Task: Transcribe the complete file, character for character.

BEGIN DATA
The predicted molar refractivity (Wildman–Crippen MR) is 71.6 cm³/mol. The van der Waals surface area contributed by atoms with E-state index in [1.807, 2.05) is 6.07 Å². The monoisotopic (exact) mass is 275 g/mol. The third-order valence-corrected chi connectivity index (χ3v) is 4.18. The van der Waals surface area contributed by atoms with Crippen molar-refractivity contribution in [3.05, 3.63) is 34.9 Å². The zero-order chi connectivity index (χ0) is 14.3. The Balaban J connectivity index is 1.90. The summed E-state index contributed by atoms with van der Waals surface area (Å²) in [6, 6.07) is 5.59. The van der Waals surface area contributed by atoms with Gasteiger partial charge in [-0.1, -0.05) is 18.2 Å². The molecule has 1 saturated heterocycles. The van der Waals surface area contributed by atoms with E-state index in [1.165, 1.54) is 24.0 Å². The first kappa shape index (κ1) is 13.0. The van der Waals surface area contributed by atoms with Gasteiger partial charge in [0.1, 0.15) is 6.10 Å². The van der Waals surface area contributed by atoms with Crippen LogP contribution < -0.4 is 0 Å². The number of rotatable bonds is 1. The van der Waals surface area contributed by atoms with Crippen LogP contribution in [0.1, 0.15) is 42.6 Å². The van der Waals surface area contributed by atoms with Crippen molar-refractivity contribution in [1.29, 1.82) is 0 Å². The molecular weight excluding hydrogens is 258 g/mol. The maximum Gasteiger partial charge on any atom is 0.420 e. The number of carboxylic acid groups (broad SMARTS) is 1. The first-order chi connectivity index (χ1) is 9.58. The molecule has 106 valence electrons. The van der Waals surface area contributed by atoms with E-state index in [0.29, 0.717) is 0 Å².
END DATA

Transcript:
The predicted molar refractivity (Wildman–Crippen MR) is 71.6 cm³/mol. The van der Waals surface area contributed by atoms with E-state index in [1.807, 2.05) is 6.07 Å². The monoisotopic (exact) mass is 275 g/mol. The third-order valence-corrected chi connectivity index (χ3v) is 4.18. The van der Waals surface area contributed by atoms with Crippen molar-refractivity contribution in [3.05, 3.63) is 34.9 Å². The zero-order chi connectivity index (χ0) is 14.3. The Balaban J connectivity index is 1.90. The summed E-state index contributed by atoms with van der Waals surface area (Å²) in [6, 6.07) is 5.59. The van der Waals surface area contributed by atoms with Gasteiger partial charge in [-0.1, -0.05) is 18.2 Å². The molecule has 1 saturated heterocycles. The van der Waals surface area contributed by atoms with E-state index in [1.165, 1.54) is 24.0 Å². The first kappa shape index (κ1) is 13.0. The van der Waals surface area contributed by atoms with Gasteiger partial charge in [0.1, 0.15) is 6.10 Å². The van der Waals surface area contributed by atoms with Crippen LogP contribution < -0.4 is 0 Å². The number of rotatable bonds is 1. The van der Waals surface area contributed by atoms with Crippen LogP contribution in [0.1, 0.15) is 42.6 Å². The van der Waals surface area contributed by atoms with Crippen molar-refractivity contribution in [1.29, 1.82) is 0 Å². The molecular weight excluding hydrogens is 258 g/mol. The maximum Gasteiger partial charge on any atom is 0.420 e. The number of carboxylic acid groups (broad SMARTS) is 1. The first-order chi connectivity index (χ1) is 9.58. The molecule has 106 valence electrons. The van der Waals surface area contributed by atoms with E-state index in [0.29, 0.717) is 0 Å².